The temperature class is one of the parameters to consider in order to choose electrical equipment to be installed in places with danger...
The temperature class is one of the parameters to consider in order to choose electrical equipment to be installed in places with danger of explosion.
Very often this parameter is ignored or underestimated while it’s one of the main features of the safety equipment. An electrical device, addressed to classified areas where there might be danger of explosion due to the presence of gases, vapors, mists or dusts, should be chosen considering that, its maximum surface temperature, must not reach, even in case of failure, the ignition temperature of the hazardous substances present in the atmosphere.
A standard method of classification defines the temperature classes of a gas. This standard, defined by IEC, but also acknowledged by CENELEC, is held in IEC 60079-4 Standard "Method of testing ignition temperatures". According to this method, all gases and vapors are divided into temperature classes. According to these classes, the equipment maximum surface temperature reached is always lower than the ignition temperature.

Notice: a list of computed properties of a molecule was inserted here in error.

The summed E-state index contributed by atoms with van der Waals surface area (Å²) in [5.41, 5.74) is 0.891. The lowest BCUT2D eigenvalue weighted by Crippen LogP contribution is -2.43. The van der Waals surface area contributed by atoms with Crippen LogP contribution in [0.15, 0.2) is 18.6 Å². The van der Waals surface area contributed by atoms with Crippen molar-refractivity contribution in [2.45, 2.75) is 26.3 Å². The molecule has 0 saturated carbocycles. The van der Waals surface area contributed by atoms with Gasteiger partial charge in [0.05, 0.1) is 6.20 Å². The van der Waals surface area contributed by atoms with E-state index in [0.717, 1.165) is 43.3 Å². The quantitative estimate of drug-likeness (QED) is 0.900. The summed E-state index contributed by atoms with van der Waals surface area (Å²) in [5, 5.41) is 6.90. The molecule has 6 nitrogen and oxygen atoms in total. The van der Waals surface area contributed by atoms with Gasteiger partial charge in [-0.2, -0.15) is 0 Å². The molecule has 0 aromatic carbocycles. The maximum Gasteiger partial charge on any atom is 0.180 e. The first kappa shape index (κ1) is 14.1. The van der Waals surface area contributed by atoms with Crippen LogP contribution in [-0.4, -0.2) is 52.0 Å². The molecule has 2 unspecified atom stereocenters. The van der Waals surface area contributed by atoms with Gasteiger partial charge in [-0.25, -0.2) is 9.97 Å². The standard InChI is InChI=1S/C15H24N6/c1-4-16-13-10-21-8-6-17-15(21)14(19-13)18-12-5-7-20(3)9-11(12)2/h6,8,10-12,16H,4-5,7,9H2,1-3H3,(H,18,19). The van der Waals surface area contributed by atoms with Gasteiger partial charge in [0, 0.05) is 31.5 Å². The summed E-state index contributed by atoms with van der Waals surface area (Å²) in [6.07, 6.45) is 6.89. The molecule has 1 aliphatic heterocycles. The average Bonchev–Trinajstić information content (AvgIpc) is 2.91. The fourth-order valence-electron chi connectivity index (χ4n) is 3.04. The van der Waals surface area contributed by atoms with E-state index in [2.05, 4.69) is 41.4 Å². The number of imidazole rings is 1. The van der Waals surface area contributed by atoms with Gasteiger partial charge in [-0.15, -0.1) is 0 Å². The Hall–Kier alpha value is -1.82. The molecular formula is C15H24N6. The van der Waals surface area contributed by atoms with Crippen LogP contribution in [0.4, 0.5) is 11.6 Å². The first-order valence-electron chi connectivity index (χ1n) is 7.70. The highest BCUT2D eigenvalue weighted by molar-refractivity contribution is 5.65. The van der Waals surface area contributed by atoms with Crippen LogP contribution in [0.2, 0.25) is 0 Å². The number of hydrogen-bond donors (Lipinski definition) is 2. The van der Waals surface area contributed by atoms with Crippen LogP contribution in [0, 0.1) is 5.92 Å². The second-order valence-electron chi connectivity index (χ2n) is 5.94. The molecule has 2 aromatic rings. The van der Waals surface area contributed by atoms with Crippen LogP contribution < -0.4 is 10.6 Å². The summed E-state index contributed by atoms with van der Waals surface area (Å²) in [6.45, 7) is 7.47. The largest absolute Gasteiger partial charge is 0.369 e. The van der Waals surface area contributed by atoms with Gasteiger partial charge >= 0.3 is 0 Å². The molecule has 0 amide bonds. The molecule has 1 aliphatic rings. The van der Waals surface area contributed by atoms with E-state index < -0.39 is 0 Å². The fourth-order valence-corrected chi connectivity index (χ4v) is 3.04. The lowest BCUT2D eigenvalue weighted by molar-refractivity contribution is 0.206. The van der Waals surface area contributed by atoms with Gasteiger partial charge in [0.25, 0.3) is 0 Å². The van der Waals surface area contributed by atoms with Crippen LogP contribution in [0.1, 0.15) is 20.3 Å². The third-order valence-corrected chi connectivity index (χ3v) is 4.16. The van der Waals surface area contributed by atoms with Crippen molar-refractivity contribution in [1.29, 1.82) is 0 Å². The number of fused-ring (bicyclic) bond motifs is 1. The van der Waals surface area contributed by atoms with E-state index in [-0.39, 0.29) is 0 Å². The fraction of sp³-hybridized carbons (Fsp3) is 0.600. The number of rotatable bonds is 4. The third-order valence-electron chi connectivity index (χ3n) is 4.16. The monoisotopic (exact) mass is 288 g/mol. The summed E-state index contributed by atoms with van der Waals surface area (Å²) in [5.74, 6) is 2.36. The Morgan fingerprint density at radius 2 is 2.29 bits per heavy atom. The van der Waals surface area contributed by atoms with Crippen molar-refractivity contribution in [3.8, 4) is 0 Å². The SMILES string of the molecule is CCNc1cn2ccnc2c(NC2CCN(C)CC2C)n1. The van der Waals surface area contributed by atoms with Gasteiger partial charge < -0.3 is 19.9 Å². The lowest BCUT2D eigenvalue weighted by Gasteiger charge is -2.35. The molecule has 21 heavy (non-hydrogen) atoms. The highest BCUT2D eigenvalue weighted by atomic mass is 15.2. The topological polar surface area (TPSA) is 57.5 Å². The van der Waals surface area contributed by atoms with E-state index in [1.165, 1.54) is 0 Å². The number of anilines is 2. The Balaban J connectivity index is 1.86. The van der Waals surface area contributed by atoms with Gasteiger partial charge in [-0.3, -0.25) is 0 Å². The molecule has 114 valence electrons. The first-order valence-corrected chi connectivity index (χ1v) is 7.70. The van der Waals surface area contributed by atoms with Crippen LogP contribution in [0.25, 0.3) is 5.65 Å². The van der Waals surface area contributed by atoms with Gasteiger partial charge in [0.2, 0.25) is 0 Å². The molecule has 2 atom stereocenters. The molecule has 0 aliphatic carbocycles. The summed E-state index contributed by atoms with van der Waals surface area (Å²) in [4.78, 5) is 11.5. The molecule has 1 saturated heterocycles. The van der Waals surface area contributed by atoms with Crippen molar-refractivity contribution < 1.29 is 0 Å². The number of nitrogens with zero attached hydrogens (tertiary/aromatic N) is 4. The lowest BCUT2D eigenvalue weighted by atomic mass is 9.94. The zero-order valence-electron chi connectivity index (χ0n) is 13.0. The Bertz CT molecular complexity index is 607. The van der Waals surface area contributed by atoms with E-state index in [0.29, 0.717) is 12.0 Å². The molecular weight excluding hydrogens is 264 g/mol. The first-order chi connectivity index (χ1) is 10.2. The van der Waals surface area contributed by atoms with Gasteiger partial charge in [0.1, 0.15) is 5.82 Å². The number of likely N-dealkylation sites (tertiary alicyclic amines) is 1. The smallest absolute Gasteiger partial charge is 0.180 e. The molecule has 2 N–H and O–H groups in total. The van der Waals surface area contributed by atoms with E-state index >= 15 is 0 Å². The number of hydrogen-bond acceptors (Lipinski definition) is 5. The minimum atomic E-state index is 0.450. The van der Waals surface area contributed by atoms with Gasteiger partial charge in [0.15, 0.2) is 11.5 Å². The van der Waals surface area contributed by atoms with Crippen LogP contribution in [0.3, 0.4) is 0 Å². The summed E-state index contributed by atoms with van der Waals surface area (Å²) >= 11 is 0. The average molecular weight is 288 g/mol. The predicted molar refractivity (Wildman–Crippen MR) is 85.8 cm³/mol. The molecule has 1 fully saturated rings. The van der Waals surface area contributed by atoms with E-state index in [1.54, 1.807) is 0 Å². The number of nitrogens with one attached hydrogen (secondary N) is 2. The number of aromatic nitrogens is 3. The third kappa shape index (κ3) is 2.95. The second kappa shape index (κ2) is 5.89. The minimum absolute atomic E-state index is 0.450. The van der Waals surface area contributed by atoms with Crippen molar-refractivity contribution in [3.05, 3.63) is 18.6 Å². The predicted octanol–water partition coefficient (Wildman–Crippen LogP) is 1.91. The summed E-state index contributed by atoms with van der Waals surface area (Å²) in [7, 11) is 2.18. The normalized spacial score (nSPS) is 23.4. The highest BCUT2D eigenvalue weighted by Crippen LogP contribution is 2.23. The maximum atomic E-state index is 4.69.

The Standard defines in detail the maximum values and the necessary safety net for these temperatures.
The standard IEC 31241-2-1 "Electrical apparatus for use in the presence of combustible dust - Part 2: Test methods - Section 1: Methods for Determining the minimum ignition temperatures of dust" defines the ignition temperatures of combustible dusts.
In this case, there’re different temperatures depending on whether the dust is in the shape of static layer or in the shape of dynamic clouds.
dl = Layer of dust
dc= Cloud of dust
Often the concept of surface temperature is incorrectly interpreted. Many technicians believe that the maximum surface temperature is the temperature within a device can be used. So, absurdly, are convinced that higher is the temperature and better is the equipment. On the contrary, as we have seen, is exactly the opposite. The best devices are those that, in conditions of normal operation and during a fault, have the lowest possible temperature, which cannot ignite the explosive atmosphere.